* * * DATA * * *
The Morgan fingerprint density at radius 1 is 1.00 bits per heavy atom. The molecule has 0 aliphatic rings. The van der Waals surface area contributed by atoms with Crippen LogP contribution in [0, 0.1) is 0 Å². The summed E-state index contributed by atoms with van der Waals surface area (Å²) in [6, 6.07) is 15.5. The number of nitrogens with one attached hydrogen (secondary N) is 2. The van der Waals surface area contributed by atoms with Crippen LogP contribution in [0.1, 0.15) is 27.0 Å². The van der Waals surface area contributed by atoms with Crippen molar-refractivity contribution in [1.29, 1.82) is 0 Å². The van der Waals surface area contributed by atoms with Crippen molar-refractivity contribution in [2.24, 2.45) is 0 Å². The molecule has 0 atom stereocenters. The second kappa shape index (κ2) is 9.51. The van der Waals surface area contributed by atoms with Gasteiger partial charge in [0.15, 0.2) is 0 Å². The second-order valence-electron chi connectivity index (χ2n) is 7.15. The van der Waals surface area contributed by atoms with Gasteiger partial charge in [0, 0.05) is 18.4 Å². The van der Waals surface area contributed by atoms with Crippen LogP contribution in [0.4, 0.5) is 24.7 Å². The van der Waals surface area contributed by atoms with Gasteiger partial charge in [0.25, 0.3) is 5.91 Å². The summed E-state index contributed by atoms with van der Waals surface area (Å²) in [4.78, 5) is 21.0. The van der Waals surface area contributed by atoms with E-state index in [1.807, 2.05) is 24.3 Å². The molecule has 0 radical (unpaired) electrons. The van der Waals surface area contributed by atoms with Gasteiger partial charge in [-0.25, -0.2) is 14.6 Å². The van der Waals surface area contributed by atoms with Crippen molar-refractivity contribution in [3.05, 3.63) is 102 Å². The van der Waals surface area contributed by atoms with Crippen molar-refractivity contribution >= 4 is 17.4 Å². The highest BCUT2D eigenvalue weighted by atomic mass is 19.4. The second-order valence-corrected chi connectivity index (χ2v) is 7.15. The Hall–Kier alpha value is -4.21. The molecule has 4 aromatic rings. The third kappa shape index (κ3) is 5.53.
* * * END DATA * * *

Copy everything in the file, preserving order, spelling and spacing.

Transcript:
The Morgan fingerprint density at radius 1 is 1.00 bits per heavy atom. The molecule has 0 aliphatic rings. The van der Waals surface area contributed by atoms with Crippen LogP contribution in [0, 0.1) is 0 Å². The summed E-state index contributed by atoms with van der Waals surface area (Å²) in [6, 6.07) is 15.5. The number of nitrogens with one attached hydrogen (secondary N) is 2. The van der Waals surface area contributed by atoms with Crippen LogP contribution in [0.1, 0.15) is 27.0 Å². The van der Waals surface area contributed by atoms with Crippen molar-refractivity contribution in [1.29, 1.82) is 0 Å². The van der Waals surface area contributed by atoms with Crippen molar-refractivity contribution in [2.24, 2.45) is 0 Å². The molecule has 0 atom stereocenters. The second kappa shape index (κ2) is 9.51. The van der Waals surface area contributed by atoms with Gasteiger partial charge in [0.15, 0.2) is 0 Å². The second-order valence-electron chi connectivity index (χ2n) is 7.15. The van der Waals surface area contributed by atoms with Gasteiger partial charge in [0, 0.05) is 18.4 Å². The van der Waals surface area contributed by atoms with Crippen LogP contribution in [0.4, 0.5) is 24.7 Å². The van der Waals surface area contributed by atoms with Gasteiger partial charge in [0.25, 0.3) is 5.91 Å². The summed E-state index contributed by atoms with van der Waals surface area (Å²) in [4.78, 5) is 21.0. The van der Waals surface area contributed by atoms with E-state index in [1.807, 2.05) is 24.3 Å². The molecule has 0 radical (unpaired) electrons. The van der Waals surface area contributed by atoms with Gasteiger partial charge in [-0.25, -0.2) is 14.6 Å². The van der Waals surface area contributed by atoms with Crippen molar-refractivity contribution in [3.05, 3.63) is 102 Å². The van der Waals surface area contributed by atoms with Crippen molar-refractivity contribution >= 4 is 17.4 Å². The highest BCUT2D eigenvalue weighted by atomic mass is 19.4. The second-order valence-corrected chi connectivity index (χ2v) is 7.15. The Hall–Kier alpha value is -4.21. The molecule has 4 aromatic rings. The third kappa shape index (κ3) is 5.53.